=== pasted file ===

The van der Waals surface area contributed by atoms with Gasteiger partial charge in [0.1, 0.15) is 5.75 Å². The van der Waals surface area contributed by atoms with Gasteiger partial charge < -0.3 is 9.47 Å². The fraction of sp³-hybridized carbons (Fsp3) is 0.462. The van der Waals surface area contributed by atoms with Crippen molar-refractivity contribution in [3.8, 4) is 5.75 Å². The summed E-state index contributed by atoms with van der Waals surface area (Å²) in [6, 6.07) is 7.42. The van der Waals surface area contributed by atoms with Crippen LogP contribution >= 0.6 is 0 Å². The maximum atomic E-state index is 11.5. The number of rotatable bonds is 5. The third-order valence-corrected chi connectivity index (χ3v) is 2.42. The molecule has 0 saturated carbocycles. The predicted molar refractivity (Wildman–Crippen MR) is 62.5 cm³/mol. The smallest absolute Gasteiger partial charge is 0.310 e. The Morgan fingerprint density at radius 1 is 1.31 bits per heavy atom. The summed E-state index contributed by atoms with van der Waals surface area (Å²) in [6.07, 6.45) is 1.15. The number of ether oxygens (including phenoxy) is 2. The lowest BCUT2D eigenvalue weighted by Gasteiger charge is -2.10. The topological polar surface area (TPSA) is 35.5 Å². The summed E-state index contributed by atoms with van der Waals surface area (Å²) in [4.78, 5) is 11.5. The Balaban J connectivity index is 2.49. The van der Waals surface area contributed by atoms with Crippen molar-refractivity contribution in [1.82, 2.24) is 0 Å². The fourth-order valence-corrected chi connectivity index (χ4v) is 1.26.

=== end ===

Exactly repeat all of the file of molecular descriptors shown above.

The van der Waals surface area contributed by atoms with Gasteiger partial charge in [0.1, 0.15) is 5.75 Å². The van der Waals surface area contributed by atoms with Gasteiger partial charge < -0.3 is 9.47 Å². The fraction of sp³-hybridized carbons (Fsp3) is 0.462. The van der Waals surface area contributed by atoms with Crippen molar-refractivity contribution in [3.8, 4) is 5.75 Å². The summed E-state index contributed by atoms with van der Waals surface area (Å²) in [6, 6.07) is 7.42. The van der Waals surface area contributed by atoms with Crippen LogP contribution >= 0.6 is 0 Å². The maximum atomic E-state index is 11.5. The number of rotatable bonds is 5. The third-order valence-corrected chi connectivity index (χ3v) is 2.42. The molecule has 0 saturated carbocycles. The predicted molar refractivity (Wildman–Crippen MR) is 62.5 cm³/mol. The smallest absolute Gasteiger partial charge is 0.310 e. The Morgan fingerprint density at radius 1 is 1.31 bits per heavy atom. The summed E-state index contributed by atoms with van der Waals surface area (Å²) in [6.07, 6.45) is 1.15. The number of ether oxygens (including phenoxy) is 2. The lowest BCUT2D eigenvalue weighted by Gasteiger charge is -2.10. The topological polar surface area (TPSA) is 35.5 Å². The summed E-state index contributed by atoms with van der Waals surface area (Å²) in [4.78, 5) is 11.5. The Balaban J connectivity index is 2.49. The van der Waals surface area contributed by atoms with Crippen molar-refractivity contribution in [1.82, 2.24) is 0 Å². The fourth-order valence-corrected chi connectivity index (χ4v) is 1.26.